The weave disappeared from Goa from mid-19th century till 1961, the time the Portuguese left India, says Rodricks. Clearly, there was a gap in documentation after that. Until Rodricks refashioned the drape, thus creating something new by “detaching” it from its old constructs.

He changed the colour palette, reconfigured the patterns of stripes and checks and did away with the dobby border—a silken flat inset in the original Kunbi. He also diversified the weave beyond saris to handwoven textile for stylish resort wear. But the most intriguing part of this redesign was rejecting the traditional red and white combination for other naturally dyed hues. The blue is indigo, the red is manjistha dye and the black is iron fermented with jaggery, explains Pandit. Then there are drapes in onion pink and grey—all on a white field.

In effect, the Kunbi sari, which disappeared in Portuguese Goa, is today a sought-after garment among the fashion elite. Who says destruction as a liberating idea only defines the punk movement?

The revival took time. In Pernem, Kaka was familiar with the old Kunbi but only wove it for dhotis and kashtis (loincloth). Pandit says it took months to establish a rapport with him. She urged him to implement his skill in newer directions, began documenting the whole process and brought in weaving and design interventions under Rodricks’ guidance. Kaka, then 72, agreed to follow Pandit’s graphs of warp and weft, try the redesigned matrix of stripes and checks in natural-dyed cotton yarn. It took two years of Pandit’s constant work with Kaka for Rodricks’ Kunbi collection to be ready. The new weave was softer and mesh-like. They made saris, scarves, stoles and dress fabrics to create beautiful garments in easy, flowing silhouettes. “Kaka’s last creations before he got a severe paralytic stroke were for that collection. Before that he would eat and sleep near his loom,” says Pandit wistfully.

From there on in 2012, the project was handed over to the Goa government. The state’s directorate of higher education, which approved a proposal sent by Rodricks and Pandit, released funds for the project to be continued at the Goa College of Home Science in Panjim. Pandit was hired as a consultant by the college to facilitate the setting up of handlooms and organize weavers—students and a master weaver is sometimes brought in from Karnataka. It’s at the college where the current lot of saris selling at Rodricks’ store has been woven.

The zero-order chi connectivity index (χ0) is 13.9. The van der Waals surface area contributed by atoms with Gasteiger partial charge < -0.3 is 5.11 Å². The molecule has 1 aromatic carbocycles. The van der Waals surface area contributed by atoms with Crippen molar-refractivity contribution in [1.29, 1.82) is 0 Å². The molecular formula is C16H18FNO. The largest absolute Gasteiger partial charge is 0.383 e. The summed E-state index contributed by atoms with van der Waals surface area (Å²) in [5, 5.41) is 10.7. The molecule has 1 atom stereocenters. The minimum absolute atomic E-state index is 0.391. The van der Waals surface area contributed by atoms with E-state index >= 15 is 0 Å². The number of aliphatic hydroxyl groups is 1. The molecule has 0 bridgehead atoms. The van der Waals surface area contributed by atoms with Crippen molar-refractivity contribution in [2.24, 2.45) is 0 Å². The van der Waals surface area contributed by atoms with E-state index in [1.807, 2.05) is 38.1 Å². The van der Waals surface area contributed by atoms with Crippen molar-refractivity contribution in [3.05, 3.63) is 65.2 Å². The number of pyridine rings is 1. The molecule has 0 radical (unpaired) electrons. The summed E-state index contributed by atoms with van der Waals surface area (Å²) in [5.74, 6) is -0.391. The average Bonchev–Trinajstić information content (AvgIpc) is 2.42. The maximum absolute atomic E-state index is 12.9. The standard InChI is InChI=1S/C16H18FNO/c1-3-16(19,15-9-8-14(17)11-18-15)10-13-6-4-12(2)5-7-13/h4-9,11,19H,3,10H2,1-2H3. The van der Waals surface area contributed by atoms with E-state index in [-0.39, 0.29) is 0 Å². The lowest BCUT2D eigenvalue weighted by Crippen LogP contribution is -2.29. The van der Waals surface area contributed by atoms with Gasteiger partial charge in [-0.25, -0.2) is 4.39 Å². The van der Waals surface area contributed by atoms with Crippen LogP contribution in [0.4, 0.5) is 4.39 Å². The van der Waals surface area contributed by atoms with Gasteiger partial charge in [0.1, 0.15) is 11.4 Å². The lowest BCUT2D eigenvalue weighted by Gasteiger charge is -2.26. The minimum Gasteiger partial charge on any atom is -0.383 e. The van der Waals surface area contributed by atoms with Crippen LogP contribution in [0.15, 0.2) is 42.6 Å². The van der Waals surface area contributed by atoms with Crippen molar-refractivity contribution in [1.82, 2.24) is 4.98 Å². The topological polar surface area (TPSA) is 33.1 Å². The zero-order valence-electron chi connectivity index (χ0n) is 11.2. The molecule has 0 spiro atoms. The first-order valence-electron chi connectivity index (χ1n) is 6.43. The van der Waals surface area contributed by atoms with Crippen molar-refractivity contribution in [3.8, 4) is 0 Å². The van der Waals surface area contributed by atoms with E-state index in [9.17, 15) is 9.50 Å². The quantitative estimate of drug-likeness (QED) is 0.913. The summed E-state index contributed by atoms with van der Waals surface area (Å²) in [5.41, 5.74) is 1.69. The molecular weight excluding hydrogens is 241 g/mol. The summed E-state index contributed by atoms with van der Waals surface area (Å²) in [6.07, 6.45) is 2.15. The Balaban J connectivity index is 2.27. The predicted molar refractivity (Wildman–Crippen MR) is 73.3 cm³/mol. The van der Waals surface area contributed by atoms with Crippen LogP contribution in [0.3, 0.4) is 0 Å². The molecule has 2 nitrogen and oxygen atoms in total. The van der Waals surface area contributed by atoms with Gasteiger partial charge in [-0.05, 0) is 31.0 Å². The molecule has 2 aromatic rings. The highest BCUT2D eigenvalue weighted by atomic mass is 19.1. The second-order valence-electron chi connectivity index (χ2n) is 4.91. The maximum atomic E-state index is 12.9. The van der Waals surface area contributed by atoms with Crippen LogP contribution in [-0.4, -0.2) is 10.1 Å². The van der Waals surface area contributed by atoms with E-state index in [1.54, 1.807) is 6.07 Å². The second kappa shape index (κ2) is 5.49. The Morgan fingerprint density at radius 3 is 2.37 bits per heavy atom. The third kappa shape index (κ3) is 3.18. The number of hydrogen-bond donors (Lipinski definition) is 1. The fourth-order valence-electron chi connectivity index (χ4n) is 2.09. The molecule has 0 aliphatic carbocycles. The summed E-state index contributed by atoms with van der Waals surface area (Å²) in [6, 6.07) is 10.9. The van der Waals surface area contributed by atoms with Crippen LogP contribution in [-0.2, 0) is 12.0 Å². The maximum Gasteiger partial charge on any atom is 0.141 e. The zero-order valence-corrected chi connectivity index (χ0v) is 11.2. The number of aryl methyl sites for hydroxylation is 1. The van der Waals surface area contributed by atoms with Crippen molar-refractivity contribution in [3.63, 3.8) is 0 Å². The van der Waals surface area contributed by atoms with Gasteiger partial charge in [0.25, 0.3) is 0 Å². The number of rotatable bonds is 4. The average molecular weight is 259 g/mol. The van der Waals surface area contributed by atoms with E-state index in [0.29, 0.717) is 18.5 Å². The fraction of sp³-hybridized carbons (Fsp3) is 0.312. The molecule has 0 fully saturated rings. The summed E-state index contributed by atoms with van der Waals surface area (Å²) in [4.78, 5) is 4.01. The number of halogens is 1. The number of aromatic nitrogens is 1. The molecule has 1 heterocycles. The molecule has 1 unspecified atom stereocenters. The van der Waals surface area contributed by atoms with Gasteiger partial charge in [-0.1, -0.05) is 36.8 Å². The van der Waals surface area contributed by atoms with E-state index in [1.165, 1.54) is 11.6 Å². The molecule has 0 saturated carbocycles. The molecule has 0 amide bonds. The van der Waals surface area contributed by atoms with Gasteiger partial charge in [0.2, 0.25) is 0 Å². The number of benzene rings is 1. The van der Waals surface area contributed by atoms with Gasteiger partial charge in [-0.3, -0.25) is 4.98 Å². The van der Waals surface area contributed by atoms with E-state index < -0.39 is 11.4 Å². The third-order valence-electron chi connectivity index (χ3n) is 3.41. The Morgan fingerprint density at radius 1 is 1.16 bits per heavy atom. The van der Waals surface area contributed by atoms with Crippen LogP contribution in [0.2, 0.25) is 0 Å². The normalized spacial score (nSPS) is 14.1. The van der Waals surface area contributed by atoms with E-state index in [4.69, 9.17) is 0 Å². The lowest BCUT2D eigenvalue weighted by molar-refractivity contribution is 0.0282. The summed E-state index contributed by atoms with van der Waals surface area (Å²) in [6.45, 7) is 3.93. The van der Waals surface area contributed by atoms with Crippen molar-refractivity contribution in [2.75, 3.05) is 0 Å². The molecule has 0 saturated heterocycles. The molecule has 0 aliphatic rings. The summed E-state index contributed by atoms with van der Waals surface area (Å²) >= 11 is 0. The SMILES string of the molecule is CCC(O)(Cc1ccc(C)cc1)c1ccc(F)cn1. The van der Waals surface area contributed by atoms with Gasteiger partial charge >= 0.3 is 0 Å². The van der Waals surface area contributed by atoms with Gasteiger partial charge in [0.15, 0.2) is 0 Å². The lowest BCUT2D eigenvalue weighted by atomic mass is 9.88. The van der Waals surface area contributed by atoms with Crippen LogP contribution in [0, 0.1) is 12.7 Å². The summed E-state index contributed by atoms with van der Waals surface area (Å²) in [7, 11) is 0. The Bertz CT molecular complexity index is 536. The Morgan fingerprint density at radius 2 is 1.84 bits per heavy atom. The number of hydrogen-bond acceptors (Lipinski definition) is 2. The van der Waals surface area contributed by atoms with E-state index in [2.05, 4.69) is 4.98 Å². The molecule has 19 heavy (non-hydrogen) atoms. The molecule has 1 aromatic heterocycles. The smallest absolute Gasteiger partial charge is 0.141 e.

Pandit now has her own label, Kalakar, where she interprets Kunbi stripes and checks for scarves, stoles and casual garments in subdued colours. She sells from a dozen-odd stores in Goa and abroad.

Bringing back a lost weave is a multidimensional journey that links artisanal skill, customs, bridging rural-urban divide and fashion. But it is worth asking if the Kunbi really has a commercial market. Graphic and minimalist in appearance, always on a white field, it is hardly the kind of textile that most Indians would pay for, beyond a select few who love anything that is limited edition. On the other hand, the Kunbi is unlikely to travel full circle and be available and affordable for the tribals themselves.

It is now a precious drape, to be looked after in urban wardrobes. “Take care of the Kunbi. Cool wash on low spin short cycle. And don’t tear the manjistha strips for a wound. Wear with the happiness it was woven with…” Rodricks writes in his email.

Kunbi saris are available for 6,500 at the Wendell Rodricks Design Space in Goa.